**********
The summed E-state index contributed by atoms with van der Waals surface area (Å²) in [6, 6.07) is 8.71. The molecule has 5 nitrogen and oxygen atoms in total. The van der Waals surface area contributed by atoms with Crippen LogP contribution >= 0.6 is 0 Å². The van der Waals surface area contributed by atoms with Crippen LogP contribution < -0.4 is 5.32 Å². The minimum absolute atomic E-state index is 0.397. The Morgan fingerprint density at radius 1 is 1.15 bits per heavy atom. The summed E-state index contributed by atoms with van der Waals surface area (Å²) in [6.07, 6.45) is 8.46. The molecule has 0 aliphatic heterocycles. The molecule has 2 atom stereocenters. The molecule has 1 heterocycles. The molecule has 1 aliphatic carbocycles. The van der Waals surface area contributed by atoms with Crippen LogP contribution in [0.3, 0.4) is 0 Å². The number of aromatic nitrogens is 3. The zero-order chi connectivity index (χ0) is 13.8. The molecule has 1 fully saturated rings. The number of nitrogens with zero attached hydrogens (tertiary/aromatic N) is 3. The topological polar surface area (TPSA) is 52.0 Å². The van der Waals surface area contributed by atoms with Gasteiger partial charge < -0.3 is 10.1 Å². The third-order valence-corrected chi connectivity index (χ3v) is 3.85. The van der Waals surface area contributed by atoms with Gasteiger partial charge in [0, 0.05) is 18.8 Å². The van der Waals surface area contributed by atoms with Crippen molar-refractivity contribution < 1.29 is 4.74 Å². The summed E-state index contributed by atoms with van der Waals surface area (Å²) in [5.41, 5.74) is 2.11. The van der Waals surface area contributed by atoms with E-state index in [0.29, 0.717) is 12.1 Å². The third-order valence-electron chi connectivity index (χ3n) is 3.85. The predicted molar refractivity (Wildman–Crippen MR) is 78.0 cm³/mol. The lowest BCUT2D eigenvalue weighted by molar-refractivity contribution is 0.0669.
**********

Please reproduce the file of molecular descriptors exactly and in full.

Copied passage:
The summed E-state index contributed by atoms with van der Waals surface area (Å²) in [6, 6.07) is 8.71. The molecule has 5 nitrogen and oxygen atoms in total. The van der Waals surface area contributed by atoms with Crippen LogP contribution >= 0.6 is 0 Å². The van der Waals surface area contributed by atoms with Crippen LogP contribution < -0.4 is 5.32 Å². The minimum absolute atomic E-state index is 0.397. The Morgan fingerprint density at radius 1 is 1.15 bits per heavy atom. The summed E-state index contributed by atoms with van der Waals surface area (Å²) in [6.07, 6.45) is 8.46. The molecule has 0 aliphatic heterocycles. The molecule has 2 atom stereocenters. The molecule has 1 heterocycles. The molecule has 1 aliphatic carbocycles. The van der Waals surface area contributed by atoms with Crippen LogP contribution in [0.3, 0.4) is 0 Å². The number of aromatic nitrogens is 3. The zero-order chi connectivity index (χ0) is 13.8. The molecule has 1 fully saturated rings. The number of nitrogens with zero attached hydrogens (tertiary/aromatic N) is 3. The topological polar surface area (TPSA) is 52.0 Å². The van der Waals surface area contributed by atoms with Gasteiger partial charge < -0.3 is 10.1 Å². The third-order valence-corrected chi connectivity index (χ3v) is 3.85. The van der Waals surface area contributed by atoms with Gasteiger partial charge in [0, 0.05) is 18.8 Å². The van der Waals surface area contributed by atoms with Crippen molar-refractivity contribution < 1.29 is 4.74 Å². The summed E-state index contributed by atoms with van der Waals surface area (Å²) in [5.41, 5.74) is 2.11. The van der Waals surface area contributed by atoms with E-state index in [0.29, 0.717) is 12.1 Å². The third-order valence-electron chi connectivity index (χ3n) is 3.85. The predicted molar refractivity (Wildman–Crippen MR) is 78.0 cm³/mol. The lowest BCUT2D eigenvalue weighted by molar-refractivity contribution is 0.0669.